It’s not that I think that I should never be online when my children are awake or my husband is home.
Frankly, I think its good for children to see their parents work and earn a living. It’s just that once online, its easy to get sucked in. What seems like a half-hour can easily be two or three hours in reality.
Ever been there?
Yea, me too. All too often.
And my husband isn’t a fan.
He isn’t a fan when he’s trying to share something with me and I absentmindedly reply without having really heard him. He isn’t a fan when dinner burns on the stove because I was distracted, or I forget something very important because I was caught up in a vortex of work, social media, or writing – my biggest culprit because when I get inspired I like to get the words out before they lose their “oomph”.
You’d think given these fact that I’d be the best candidate for a media cleanse.
But I’m not a fan of deprivation. Okay – there are some things I simply choose not to partake of, either due to personal conviction, health risks, or preference. Other than that I am more inclined to preach…
From my vantage point, I’d be far better off learning to discipline myself with the computer than depriving myself for 2 weeks, only to find myself sucked back in a few months later.
Part of learning to be #present with my family is learning to control my own screen time.
And I have a plan to do that:
I am actually scheduling my screen time: in the mornings until they wake up, during nap times, a half-hour to forty-five minutes in the afternoon while they play, a half-hour after I put them to bed (while I supervise them to make sure they actually stay in bed). Once my babies are asleep “business hours” are over.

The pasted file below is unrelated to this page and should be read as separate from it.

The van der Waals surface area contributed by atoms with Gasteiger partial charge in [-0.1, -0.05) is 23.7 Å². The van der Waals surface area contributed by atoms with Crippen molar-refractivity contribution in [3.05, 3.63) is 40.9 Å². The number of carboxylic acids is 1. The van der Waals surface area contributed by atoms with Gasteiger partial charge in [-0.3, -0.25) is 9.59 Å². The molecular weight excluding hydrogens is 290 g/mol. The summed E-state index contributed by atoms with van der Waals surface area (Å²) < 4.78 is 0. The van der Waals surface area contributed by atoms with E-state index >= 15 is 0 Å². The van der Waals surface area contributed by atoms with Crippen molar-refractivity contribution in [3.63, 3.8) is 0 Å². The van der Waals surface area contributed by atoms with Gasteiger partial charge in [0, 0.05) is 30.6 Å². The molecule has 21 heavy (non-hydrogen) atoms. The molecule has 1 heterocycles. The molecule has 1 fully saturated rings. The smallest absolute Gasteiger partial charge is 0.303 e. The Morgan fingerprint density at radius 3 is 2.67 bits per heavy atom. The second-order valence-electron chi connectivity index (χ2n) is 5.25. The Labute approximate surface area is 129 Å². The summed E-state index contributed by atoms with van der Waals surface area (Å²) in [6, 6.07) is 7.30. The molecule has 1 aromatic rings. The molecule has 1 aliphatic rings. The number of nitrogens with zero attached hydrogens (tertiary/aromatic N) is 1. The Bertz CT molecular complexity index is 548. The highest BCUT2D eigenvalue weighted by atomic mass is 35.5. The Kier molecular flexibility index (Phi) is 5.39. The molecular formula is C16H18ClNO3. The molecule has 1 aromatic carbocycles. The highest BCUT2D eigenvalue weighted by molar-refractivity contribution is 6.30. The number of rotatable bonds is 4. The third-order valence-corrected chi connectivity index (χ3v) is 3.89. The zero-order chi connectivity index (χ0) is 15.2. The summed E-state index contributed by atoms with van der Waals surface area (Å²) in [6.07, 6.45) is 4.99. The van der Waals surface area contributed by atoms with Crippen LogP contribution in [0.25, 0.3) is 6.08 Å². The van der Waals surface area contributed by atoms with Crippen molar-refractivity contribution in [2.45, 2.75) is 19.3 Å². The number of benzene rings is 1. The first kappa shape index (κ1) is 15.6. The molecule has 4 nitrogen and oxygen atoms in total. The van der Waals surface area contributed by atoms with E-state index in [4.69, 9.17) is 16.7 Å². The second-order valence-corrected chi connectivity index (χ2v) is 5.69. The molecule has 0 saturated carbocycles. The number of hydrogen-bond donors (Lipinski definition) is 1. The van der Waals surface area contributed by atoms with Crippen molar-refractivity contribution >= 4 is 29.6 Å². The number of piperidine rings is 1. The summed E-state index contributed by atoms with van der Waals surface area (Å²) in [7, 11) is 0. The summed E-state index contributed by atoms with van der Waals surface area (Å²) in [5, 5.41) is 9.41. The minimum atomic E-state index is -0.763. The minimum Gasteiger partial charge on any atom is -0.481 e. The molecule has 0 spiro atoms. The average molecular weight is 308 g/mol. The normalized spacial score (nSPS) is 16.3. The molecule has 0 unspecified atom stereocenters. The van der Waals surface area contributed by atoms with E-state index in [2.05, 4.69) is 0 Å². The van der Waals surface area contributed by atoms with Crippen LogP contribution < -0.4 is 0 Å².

I know this wont be easy – discipline never is.
And that is a real problem in society today.
You go to lunch with someone, and because of their iPhone, they are with you and 300 other people at the same time as they answer notifications, emails, texts and calls.
You try to have personal devotions, and you’re with the Lord and everyone else on Facebook, Twitter and Instagram – and then wonder why you don’t hear His voice any longer.
This Valentine’s Day, give your family a true gift of love: purpose to be less present with the world and more present with them. Purpose to truly listen when they speak, and make the home – and its function – your #1 priority.
Media isn’t wrong – it can be a wonderful and very useful tool. We don’t need to swear off social media or the Internet, we simply need to learn a little more discipline.
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